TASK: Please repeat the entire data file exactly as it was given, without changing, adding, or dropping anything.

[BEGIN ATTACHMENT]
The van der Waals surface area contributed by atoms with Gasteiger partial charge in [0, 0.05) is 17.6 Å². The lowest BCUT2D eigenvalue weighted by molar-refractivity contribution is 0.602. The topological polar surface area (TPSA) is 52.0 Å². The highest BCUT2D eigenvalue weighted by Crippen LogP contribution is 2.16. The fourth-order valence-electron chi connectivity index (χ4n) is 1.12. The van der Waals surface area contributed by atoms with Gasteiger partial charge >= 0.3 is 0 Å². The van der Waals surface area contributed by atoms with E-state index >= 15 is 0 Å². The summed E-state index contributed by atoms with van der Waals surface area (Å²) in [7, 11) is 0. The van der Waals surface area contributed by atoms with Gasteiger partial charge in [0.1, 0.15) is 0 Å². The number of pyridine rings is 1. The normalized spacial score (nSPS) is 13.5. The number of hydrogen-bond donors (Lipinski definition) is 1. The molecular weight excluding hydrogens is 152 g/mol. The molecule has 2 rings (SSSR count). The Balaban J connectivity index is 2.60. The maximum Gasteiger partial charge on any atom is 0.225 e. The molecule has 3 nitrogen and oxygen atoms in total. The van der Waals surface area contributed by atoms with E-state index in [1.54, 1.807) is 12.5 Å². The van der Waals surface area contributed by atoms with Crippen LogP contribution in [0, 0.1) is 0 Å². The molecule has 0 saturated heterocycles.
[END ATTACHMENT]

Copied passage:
The van der Waals surface area contributed by atoms with Gasteiger partial charge in [0, 0.05) is 17.6 Å². The lowest BCUT2D eigenvalue weighted by molar-refractivity contribution is 0.602. The topological polar surface area (TPSA) is 52.0 Å². The highest BCUT2D eigenvalue weighted by Crippen LogP contribution is 2.16. The fourth-order valence-electron chi connectivity index (χ4n) is 1.12. The van der Waals surface area contributed by atoms with Gasteiger partial charge >= 0.3 is 0 Å². The van der Waals surface area contributed by atoms with E-state index >= 15 is 0 Å². The summed E-state index contributed by atoms with van der Waals surface area (Å²) in [7, 11) is 0. The van der Waals surface area contributed by atoms with Gasteiger partial charge in [0.1, 0.15) is 0 Å². The number of pyridine rings is 1. The normalized spacial score (nSPS) is 13.5. The number of hydrogen-bond donors (Lipinski definition) is 1. The molecular weight excluding hydrogens is 152 g/mol. The molecule has 2 rings (SSSR count). The Balaban J connectivity index is 2.60. The maximum Gasteiger partial charge on any atom is 0.225 e. The molecule has 3 nitrogen and oxygen atoms in total. The van der Waals surface area contributed by atoms with E-state index in [1.54, 1.807) is 12.5 Å². The van der Waals surface area contributed by atoms with Crippen LogP contribution in [0, 0.1) is 0 Å². The molecule has 0 saturated heterocycles.